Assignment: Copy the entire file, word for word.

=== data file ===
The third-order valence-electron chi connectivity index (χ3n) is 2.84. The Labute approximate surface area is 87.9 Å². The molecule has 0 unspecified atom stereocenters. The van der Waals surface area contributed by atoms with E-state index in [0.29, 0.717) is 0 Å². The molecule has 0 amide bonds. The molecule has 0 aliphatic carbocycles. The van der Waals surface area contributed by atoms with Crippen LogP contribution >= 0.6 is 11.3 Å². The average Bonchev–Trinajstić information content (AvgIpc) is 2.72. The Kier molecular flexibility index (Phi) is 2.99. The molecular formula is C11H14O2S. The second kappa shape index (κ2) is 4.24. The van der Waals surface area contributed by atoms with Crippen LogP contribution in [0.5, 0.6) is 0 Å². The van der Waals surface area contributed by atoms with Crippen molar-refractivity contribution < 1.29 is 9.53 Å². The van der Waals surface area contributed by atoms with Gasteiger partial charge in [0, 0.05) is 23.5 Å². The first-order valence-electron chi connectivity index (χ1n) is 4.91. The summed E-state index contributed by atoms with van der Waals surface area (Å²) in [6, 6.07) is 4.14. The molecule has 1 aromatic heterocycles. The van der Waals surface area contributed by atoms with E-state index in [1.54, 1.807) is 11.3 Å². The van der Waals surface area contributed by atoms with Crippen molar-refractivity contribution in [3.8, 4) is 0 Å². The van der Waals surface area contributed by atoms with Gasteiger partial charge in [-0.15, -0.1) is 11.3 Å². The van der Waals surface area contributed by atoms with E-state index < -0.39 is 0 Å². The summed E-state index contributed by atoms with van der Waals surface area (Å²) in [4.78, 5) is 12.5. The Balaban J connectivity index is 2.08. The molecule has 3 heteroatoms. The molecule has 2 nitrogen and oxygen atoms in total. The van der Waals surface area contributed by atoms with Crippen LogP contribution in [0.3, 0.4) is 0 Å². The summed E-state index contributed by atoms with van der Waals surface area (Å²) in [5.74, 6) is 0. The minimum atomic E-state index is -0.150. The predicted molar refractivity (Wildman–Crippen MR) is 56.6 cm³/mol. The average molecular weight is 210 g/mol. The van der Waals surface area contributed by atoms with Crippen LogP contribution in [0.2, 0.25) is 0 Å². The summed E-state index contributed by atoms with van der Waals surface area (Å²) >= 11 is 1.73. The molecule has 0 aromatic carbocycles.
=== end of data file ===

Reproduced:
The third-order valence-electron chi connectivity index (χ3n) is 2.84. The Labute approximate surface area is 87.9 Å². The molecule has 0 unspecified atom stereocenters. The van der Waals surface area contributed by atoms with E-state index in [0.29, 0.717) is 0 Å². The molecule has 0 amide bonds. The molecule has 0 aliphatic carbocycles. The van der Waals surface area contributed by atoms with Crippen LogP contribution >= 0.6 is 11.3 Å². The average Bonchev–Trinajstić information content (AvgIpc) is 2.72. The Kier molecular flexibility index (Phi) is 2.99. The molecular formula is C11H14O2S. The second kappa shape index (κ2) is 4.24. The van der Waals surface area contributed by atoms with Crippen LogP contribution in [0.5, 0.6) is 0 Å². The van der Waals surface area contributed by atoms with Crippen molar-refractivity contribution < 1.29 is 9.53 Å². The van der Waals surface area contributed by atoms with Gasteiger partial charge in [0, 0.05) is 23.5 Å². The first-order valence-electron chi connectivity index (χ1n) is 4.91. The summed E-state index contributed by atoms with van der Waals surface area (Å²) in [6, 6.07) is 4.14. The molecule has 1 aromatic heterocycles. The van der Waals surface area contributed by atoms with E-state index in [1.54, 1.807) is 11.3 Å². The van der Waals surface area contributed by atoms with Crippen molar-refractivity contribution in [3.8, 4) is 0 Å². The van der Waals surface area contributed by atoms with Gasteiger partial charge in [-0.15, -0.1) is 11.3 Å². The van der Waals surface area contributed by atoms with E-state index < -0.39 is 0 Å². The summed E-state index contributed by atoms with van der Waals surface area (Å²) in [4.78, 5) is 12.5. The Balaban J connectivity index is 2.08. The molecule has 3 heteroatoms. The molecule has 2 nitrogen and oxygen atoms in total. The van der Waals surface area contributed by atoms with Crippen LogP contribution in [0.3, 0.4) is 0 Å². The summed E-state index contributed by atoms with van der Waals surface area (Å²) in [5.74, 6) is 0. The minimum atomic E-state index is -0.150. The predicted molar refractivity (Wildman–Crippen MR) is 56.6 cm³/mol. The average molecular weight is 210 g/mol. The van der Waals surface area contributed by atoms with Crippen LogP contribution in [0.2, 0.25) is 0 Å². The summed E-state index contributed by atoms with van der Waals surface area (Å²) >= 11 is 1.73. The molecule has 0 aromatic carbocycles.